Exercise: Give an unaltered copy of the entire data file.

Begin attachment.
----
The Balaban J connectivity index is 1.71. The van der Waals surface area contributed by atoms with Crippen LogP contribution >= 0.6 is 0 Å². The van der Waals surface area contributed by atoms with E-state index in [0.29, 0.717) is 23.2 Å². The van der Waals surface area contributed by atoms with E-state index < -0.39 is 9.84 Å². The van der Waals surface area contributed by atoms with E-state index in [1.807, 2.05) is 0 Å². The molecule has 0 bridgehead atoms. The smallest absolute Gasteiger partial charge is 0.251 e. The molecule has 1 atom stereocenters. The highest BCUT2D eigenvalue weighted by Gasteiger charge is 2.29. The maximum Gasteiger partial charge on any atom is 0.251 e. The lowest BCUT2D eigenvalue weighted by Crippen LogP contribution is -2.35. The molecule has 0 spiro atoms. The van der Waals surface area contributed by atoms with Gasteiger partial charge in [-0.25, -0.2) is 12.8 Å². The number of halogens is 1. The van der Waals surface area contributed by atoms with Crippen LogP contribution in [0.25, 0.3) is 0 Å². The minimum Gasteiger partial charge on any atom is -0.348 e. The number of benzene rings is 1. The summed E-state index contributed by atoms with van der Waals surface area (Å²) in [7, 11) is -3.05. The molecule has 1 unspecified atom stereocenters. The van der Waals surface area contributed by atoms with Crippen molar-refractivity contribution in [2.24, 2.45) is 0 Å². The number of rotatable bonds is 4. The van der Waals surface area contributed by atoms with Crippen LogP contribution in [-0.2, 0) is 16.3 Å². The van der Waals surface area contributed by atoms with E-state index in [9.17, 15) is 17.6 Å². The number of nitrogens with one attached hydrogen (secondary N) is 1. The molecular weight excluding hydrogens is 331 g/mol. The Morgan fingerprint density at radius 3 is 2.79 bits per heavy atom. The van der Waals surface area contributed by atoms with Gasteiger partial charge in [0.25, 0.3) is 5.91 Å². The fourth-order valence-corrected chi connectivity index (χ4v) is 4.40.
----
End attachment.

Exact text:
The Balaban J connectivity index is 1.71. The van der Waals surface area contributed by atoms with Crippen LogP contribution >= 0.6 is 0 Å². The van der Waals surface area contributed by atoms with E-state index in [0.29, 0.717) is 23.2 Å². The van der Waals surface area contributed by atoms with E-state index < -0.39 is 9.84 Å². The van der Waals surface area contributed by atoms with E-state index in [1.807, 2.05) is 0 Å². The molecule has 0 bridgehead atoms. The smallest absolute Gasteiger partial charge is 0.251 e. The molecule has 1 atom stereocenters. The highest BCUT2D eigenvalue weighted by Gasteiger charge is 2.29. The maximum Gasteiger partial charge on any atom is 0.251 e. The lowest BCUT2D eigenvalue weighted by Crippen LogP contribution is -2.35. The molecule has 0 spiro atoms. The van der Waals surface area contributed by atoms with Gasteiger partial charge in [-0.25, -0.2) is 12.8 Å². The number of halogens is 1. The van der Waals surface area contributed by atoms with Crippen LogP contribution in [0.25, 0.3) is 0 Å². The minimum Gasteiger partial charge on any atom is -0.348 e. The number of benzene rings is 1. The summed E-state index contributed by atoms with van der Waals surface area (Å²) in [7, 11) is -3.05. The molecule has 1 unspecified atom stereocenters. The van der Waals surface area contributed by atoms with Crippen molar-refractivity contribution in [2.24, 2.45) is 0 Å². The number of rotatable bonds is 4. The van der Waals surface area contributed by atoms with Crippen LogP contribution in [-0.2, 0) is 16.3 Å². The van der Waals surface area contributed by atoms with E-state index in [9.17, 15) is 17.6 Å². The number of nitrogens with one attached hydrogen (secondary N) is 1. The molecular weight excluding hydrogens is 331 g/mol. The Morgan fingerprint density at radius 3 is 2.79 bits per heavy atom. The van der Waals surface area contributed by atoms with Gasteiger partial charge in [0.25, 0.3) is 5.91 Å². The fourth-order valence-corrected chi connectivity index (χ4v) is 4.40.